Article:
|Year : 2020 | Volume
| Issue : 2 | Page : 254-257
A rare case of spontaneous pseudomeningocele with lytic spondylolisthesis
Paresh B Bang, Bharat R Dave, Devanand Degulmadi, Ajay Krishnan
Department of spine, Stavya Spine Hospital and Research Institute, Ahmedabad, Gujarat, India
|Date of Submission||26-Mar-2019|
|Date of Decision||03-May-2019|
|Date of Acceptance||13-Aug-2019|
|Date of Web Publication||13-Jul-2020|
Dr. Devanand Degulmadi
Department of spine, Stavya Spine Hospital and Research Institute, Mithakali, Ahmedabad, Gujarat.
Source of Support: None, Conflict of Interest: None
Pseudomeningocele is an extra dural collection of cerebrospinal fluid arising from dural defect secondary to incidental durotomy, trauma or congenital. Lytic spondylolisthesis as a cause of dural defect leading to pseudomeningocele has been rarely reported. Pars defect in lytic spondylolisthesis has been documented to have highly organized collagen bundles and calcified fibro cartilaginous enthesis which probably leads to dural injury. We report a case of 56 year old female with grade 2 lytic spondylolisthesis at L4-L5 associated with spontaneous pseudomeningocele. During surgery CSF leak was noted with dural defect and herniated rootlets entangled in facet capsule. Underlying pathogenesis, imaging, surgical findings and management are discussed.
Keywords: Fibrocartilaginous enthesis, lytic spondylolisthesis, spontaneous pseudomeningocele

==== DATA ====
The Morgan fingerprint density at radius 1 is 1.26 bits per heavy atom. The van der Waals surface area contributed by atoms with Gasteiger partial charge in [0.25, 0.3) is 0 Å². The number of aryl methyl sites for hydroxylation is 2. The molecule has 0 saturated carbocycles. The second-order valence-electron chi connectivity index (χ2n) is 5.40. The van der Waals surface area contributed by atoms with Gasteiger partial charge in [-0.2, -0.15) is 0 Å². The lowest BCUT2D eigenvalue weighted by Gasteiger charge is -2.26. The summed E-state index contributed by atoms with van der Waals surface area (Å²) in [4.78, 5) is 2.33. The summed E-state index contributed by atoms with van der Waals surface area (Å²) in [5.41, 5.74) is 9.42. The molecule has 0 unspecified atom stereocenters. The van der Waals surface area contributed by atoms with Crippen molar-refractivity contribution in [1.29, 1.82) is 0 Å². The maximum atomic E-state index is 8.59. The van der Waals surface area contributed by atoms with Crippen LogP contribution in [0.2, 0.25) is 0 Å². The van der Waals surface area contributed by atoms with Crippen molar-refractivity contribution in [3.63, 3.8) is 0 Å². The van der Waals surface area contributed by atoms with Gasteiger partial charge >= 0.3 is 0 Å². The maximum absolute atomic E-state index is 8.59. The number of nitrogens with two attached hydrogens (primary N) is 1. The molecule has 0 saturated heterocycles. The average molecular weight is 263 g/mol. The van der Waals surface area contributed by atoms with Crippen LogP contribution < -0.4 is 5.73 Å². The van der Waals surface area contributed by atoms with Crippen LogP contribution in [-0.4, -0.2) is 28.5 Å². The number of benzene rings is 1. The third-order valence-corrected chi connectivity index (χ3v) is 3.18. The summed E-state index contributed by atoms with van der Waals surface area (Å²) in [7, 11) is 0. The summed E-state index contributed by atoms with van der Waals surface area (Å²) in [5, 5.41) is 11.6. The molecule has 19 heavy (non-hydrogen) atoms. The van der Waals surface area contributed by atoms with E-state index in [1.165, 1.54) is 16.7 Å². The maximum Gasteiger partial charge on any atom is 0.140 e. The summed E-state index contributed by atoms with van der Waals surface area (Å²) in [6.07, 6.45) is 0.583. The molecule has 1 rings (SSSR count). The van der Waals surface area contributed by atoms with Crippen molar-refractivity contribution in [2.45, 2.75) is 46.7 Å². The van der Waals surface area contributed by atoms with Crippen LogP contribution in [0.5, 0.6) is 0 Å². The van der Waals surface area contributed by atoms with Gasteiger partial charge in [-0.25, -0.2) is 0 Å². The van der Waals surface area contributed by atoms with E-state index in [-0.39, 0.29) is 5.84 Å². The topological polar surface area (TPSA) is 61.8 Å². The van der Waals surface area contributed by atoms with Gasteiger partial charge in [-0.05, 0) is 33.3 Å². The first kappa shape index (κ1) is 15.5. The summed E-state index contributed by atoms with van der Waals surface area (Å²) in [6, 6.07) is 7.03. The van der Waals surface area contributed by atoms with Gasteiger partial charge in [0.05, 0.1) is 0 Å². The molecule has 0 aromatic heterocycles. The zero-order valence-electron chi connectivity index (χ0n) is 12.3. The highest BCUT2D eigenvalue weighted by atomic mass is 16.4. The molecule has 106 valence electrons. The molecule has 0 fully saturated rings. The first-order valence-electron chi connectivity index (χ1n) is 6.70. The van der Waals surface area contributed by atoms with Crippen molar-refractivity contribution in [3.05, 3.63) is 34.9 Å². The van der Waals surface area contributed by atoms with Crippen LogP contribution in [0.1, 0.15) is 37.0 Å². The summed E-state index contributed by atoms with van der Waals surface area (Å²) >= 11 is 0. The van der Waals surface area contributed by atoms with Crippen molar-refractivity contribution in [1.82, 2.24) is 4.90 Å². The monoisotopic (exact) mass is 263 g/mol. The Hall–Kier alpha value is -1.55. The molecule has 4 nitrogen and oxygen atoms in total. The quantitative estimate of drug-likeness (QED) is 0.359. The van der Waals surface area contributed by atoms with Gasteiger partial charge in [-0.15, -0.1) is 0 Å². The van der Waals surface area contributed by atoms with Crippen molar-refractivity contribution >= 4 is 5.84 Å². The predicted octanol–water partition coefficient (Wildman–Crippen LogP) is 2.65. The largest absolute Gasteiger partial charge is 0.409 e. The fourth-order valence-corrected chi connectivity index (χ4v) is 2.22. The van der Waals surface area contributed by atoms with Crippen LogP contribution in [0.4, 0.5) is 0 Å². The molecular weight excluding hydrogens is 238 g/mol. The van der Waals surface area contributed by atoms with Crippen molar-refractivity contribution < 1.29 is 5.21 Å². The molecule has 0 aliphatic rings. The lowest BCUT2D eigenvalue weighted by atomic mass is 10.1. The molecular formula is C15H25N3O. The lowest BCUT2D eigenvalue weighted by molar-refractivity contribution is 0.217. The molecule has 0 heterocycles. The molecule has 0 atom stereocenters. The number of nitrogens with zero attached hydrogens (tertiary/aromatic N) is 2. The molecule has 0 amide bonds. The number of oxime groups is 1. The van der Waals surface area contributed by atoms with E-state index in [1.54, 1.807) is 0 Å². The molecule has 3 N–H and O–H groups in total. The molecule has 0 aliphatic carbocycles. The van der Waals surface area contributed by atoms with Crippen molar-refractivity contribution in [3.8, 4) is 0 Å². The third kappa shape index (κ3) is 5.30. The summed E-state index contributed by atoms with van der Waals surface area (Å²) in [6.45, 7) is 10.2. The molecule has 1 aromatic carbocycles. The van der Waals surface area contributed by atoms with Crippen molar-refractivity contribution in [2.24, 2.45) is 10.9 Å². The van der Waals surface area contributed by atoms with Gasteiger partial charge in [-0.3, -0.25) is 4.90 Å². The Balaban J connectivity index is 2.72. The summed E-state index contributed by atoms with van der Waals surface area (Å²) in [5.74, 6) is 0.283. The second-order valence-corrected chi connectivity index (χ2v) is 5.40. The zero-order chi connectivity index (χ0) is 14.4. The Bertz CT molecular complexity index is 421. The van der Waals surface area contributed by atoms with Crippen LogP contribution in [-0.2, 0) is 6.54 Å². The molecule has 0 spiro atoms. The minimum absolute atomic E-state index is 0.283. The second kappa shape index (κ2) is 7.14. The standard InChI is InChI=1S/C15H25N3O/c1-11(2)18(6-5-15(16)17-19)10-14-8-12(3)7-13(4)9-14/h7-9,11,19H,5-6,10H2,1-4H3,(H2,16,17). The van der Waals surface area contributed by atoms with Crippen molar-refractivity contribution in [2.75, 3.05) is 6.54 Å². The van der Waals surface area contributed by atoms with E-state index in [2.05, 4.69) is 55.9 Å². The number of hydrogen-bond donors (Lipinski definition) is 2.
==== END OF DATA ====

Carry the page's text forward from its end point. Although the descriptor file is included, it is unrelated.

|How to cite this article:|
Bang PB, Dave BR, Degulmadi D, Krishnan A. A rare case of spontaneous pseudomeningocele with lytic spondylolisthesis. Indian Spine J 2020;3:254-7
|How to cite this URL:|
Bang PB, Dave BR, Degulmadi D, Krishnan A. A rare case of spontaneous pseudomeningocele with lytic spondylolisthesis. Indian Spine J [serial online] 2020 [cited 2021 Jan 23];3:254-7. Available from: https://www.isjonline.com/text.asp?2020/3/2/254/289647
| Introduction|| |
Dural defects resulting in abnormal extradural cerebro spinal fluid (CSF) collection (pseudomeningocele) have been reported in the literature that may be congenital, iatrogenic, or secondary to trauma. A lytic portion of the spondylolisthesis as a cause of pseudomeningocele has been reported rarely. Pars defect in lytic spondylolisthesis has been documented to have highly organized collagen bundles and calcified fibrocartilaginous enthesis. Such calcified spurs on contact with dura pose a risk of dural injury. We present a case of a pseudomeningocele associated with lytic spondylolisthesis, the underlying possible causes of such pathology, and its surgical management.
| Case Report|| |
A 56-year-old woman presented with complaints of low back pain since a few years and acute left leg pain for three weeks. Leg pain increased on sitting, standing, and walking, limiting her walking distance to 100 meters. She described this pain as an electric shock-like sensation that radiated along the medial part of the left leg corresponding to L4 dermatome. There was no history of trauma, previous lumbar surgery, or any injections in her back. On examination, there was a palpable step at the level of L4-5, and neurology was normal. Standing X-rays of lumbosacral spine showed a grade 2 lytic spondylolisthesis at L4-5 level [Figure 1]. T2-weighted magnetic resonance imaging (MRI) showed a hyperintense signal in interspinal and both paraspinal areas at the level of L4-5, suggestive of fluid collection [Figure 2]A and B. This abnormal collection of fluid was seen to be in continuation with the spinal cord on myelogram, indicative of CSF [Figure 2]C.